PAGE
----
BFSB population growth trend

During 2012, moth population increase was linear at Multan and Sahiwal (Fig.3A) from the beginning of sampling (April 7) to the peak recorded (August 30). Although the moth population increase from April 7 to August 30 at Sahiwal (R2=0.8313) and Multan (R2=0.796) was linear the slop for Multan (1.3128) was steeper than that for Sahiwal (1.106), which indicated that the population increase was faster at Multan than at Sahiwal. The decrease in moth catches from September 7 to November 30 was also linear (Fig. 3B) for both locations (Multan R2= 0.845 and Sahiwal R2= 0.809). However, the population decrease was relatively sharper at Sahiwal (slope= -2.346) as compared to Multan (slope= -2.206). During 2013, the moth population increase was again linear at Multan (R2= 0.917) and Sahiwal (R2= 0.867) from April 7 to August 30 (Fig. 4A). However, populations increased faster at Multan (slope=1.569) than at Sahiwal (slope= 1.245).

The population decrease from August 21 at Sahiwal and from September 7 at Multan was also linear (Fig. 4B). There were more fluctuations in decreasing populations at Multan (R2=0.749) than at Sahiwal (R2= 0.853). At Multan moth numbers decreased at a faster rate (slope= -3.0804) than at Sahiwal (slope= -1.439).

When the population increase at Multan during 2012 and 2013 was compared very little difference was noted in the rate of increase in moth numbers from April 7 to August 21 for both years (Fig. 5A). The rate of population increase was slightly greater during 2012 (slope= 1.569) than in 2013 (slope= 1.313). However, the rate of population decrease (Fig. 5B) was faster in 2013 (slope= -3.0804) than in 2012 (slope=-2.206). A comparison of moth population increase at Sahiwal during 2012 and 2013 (Fig. 6A) indicated that the rate of increase was similar in both years (during 2012, slope=1.106; during 2013 slope = 1.245). Moth numbers (Fig. 6B) decreased more during 2012 (slope = -2.346) as compared to 2013 (slope= -1.439).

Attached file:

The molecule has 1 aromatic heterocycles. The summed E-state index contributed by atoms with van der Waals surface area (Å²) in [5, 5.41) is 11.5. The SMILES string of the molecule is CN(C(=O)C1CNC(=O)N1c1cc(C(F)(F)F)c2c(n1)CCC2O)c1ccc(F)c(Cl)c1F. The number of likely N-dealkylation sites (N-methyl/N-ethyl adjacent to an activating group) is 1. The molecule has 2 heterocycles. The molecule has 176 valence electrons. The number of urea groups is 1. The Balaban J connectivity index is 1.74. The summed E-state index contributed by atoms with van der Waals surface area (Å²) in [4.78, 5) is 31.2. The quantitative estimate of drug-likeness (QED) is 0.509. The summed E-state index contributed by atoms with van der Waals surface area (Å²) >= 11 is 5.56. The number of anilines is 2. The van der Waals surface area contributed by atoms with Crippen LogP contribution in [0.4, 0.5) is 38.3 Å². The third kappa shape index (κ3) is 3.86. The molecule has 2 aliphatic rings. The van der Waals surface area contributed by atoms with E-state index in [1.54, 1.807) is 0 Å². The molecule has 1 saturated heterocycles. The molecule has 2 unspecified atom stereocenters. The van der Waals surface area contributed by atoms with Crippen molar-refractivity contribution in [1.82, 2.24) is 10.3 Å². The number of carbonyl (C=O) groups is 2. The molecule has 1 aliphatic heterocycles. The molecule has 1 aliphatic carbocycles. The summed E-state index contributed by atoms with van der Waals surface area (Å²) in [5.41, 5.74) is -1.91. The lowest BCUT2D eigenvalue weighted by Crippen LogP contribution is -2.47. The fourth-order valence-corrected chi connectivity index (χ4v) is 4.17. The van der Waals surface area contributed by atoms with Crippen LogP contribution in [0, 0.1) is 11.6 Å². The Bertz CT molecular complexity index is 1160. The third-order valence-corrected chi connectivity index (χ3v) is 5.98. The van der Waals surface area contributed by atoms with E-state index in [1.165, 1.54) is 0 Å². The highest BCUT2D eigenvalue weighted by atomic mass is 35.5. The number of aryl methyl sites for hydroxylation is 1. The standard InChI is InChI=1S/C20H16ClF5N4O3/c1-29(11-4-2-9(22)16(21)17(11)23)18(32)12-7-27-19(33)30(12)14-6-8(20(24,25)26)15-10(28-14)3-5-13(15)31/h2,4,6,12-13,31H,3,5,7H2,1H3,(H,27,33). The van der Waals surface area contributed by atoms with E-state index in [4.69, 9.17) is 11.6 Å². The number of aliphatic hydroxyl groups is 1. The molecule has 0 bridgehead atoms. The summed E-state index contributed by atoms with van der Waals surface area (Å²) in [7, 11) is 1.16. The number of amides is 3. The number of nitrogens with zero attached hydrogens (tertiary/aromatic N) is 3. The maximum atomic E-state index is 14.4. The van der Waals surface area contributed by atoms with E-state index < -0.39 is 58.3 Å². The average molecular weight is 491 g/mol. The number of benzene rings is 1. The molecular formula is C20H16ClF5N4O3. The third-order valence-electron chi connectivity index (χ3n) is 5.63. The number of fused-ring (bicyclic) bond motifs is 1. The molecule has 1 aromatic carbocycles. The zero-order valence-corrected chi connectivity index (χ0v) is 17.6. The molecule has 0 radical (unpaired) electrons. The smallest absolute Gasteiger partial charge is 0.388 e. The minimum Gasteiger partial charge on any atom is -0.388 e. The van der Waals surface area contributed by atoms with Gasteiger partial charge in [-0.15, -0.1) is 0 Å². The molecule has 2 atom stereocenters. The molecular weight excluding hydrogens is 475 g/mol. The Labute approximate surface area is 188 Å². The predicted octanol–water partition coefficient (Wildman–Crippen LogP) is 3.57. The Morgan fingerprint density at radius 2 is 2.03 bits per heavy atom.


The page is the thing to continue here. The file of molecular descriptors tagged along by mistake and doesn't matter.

Table I.- Regression equation and predicted number of moths for economic threshold of Brinjal Fruit and Shoot borer (L. orbonalis) for different locations, years, and combinations.

Location and year###Regression equation###p###R2 (%)

Multan, 2012###y = - 1.93 + 0.775 x###0.000###81.5

Multan, 2013###y = - 8.41 + 0.817 x###0.000###84.4

Multan, 2012 + 2013###y = - 4.65 + 0.779 x###0.000###81.9

Sahiwal, 2012###y = 2.14 + 0.684 x###0.000###72.0

Sahiwal, 2013###y = 2.82 + 0.830 x###0.000###75.5

Sahiwal, 2012 + 2013###y = 2.37 + 0.763 x###0.000###71.6

Multan, 2012 + Sahiwal 2012###y = - 0.07 + 0.735 x###0.000###78.0

Multan, 2012 + Sahiwal 2013###y = 1.10 + 0.702 x###0.000###70.1

Multan, 2012 + Multan, 2013 +Sahiwal, 2012 + Sahiwal 2013###y = 0.56 + 0.716 x###0.000###71.6

Moth in traps and fruit infestation

The mean moth population for every two weeks along with brinjal fruit infestation from April 15 to November 30 during 2012 for Multan is presented in Figure 7A. Percent fruit infestation by BSFB showed almost the same trend as the moth population throughout the sampling period. However, the number of moths trapped was lower than fruit infestation on all sampling dates, except on July 30, when it was slightly higher than the fruit infestation. At Sahiwal during 2012, moth number in trap and fruit infestation fluctuated throughout the sampling period (Fig.7B). The number of moths was higher than fruit infestation from April 15 to May 30 and July 30 to November 15. A regression analysis between number of moths in trap (as an independent variable) and percent fruit infested (as the dependent variable) for years, location, and combinations thereof was performed for applicability of the results to a wider area. The regression equation and R2 values are given in Table I.

The regression was significant (P = 0.00) for the relationship between the two variables. The relation between trapped moths and fruit infestation at Sahiwal was not as strong (R2 =72.0) as that at Multan (R2 = 81.5).